David Bourget (Western Ontario)
David Chalmers (ANU, NYU)
Rafael De Clercq
Jack Alan Reynolds
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Organon F 18 (3 & 4):363-383; 447-474 (2011)
The Lazy Argument, as it is preserved in historical testimonies, is not logically conclusive. In this form, it appears to have been proposed in favor of part-time fatalism (including past time fatalism). The argument assumes that free will assumption is unacceptable from the standpoint of the logical fatalist but plausible for some of the nonuniversal or part-time fatalists. There are indications that the layout of argument is not genuine, but taken over from a Megarian source and later transformed. The genuine form of the argument seems to be given in different form and far closer to Megarian logical fatalism and its purpose is not to defend laziness. If the historical argument has to lead to a logically satisfactory solution, some additional assumptions and additional tuning is needed.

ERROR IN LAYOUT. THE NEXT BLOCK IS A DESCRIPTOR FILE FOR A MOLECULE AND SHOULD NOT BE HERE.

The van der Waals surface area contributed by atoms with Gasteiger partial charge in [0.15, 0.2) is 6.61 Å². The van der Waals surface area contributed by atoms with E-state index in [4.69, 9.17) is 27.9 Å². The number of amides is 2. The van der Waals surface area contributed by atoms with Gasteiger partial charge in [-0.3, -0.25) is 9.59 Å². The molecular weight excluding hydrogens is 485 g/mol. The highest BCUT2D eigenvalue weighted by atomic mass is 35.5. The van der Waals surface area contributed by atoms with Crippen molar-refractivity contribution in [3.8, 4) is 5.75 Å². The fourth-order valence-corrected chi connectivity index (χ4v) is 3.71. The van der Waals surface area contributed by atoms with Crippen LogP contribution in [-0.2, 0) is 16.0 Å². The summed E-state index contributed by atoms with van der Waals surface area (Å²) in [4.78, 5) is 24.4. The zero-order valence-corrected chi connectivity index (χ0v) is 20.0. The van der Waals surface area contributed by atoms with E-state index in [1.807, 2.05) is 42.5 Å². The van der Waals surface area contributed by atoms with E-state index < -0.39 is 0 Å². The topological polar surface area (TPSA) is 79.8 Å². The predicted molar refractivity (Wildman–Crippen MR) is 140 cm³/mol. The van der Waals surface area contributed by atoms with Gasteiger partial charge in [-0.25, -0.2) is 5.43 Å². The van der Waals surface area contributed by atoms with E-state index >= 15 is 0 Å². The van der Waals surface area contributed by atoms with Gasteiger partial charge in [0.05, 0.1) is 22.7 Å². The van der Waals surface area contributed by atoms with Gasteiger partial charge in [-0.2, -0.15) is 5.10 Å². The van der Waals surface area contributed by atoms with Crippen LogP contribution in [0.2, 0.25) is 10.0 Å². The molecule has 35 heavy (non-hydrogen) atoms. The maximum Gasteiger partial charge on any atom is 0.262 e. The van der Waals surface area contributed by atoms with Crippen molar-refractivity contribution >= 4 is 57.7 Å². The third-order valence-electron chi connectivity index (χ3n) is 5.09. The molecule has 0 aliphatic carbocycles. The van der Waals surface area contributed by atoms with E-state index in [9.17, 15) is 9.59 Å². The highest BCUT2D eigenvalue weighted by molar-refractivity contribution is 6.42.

|Keywords||logical determinism fatalism Megarian|
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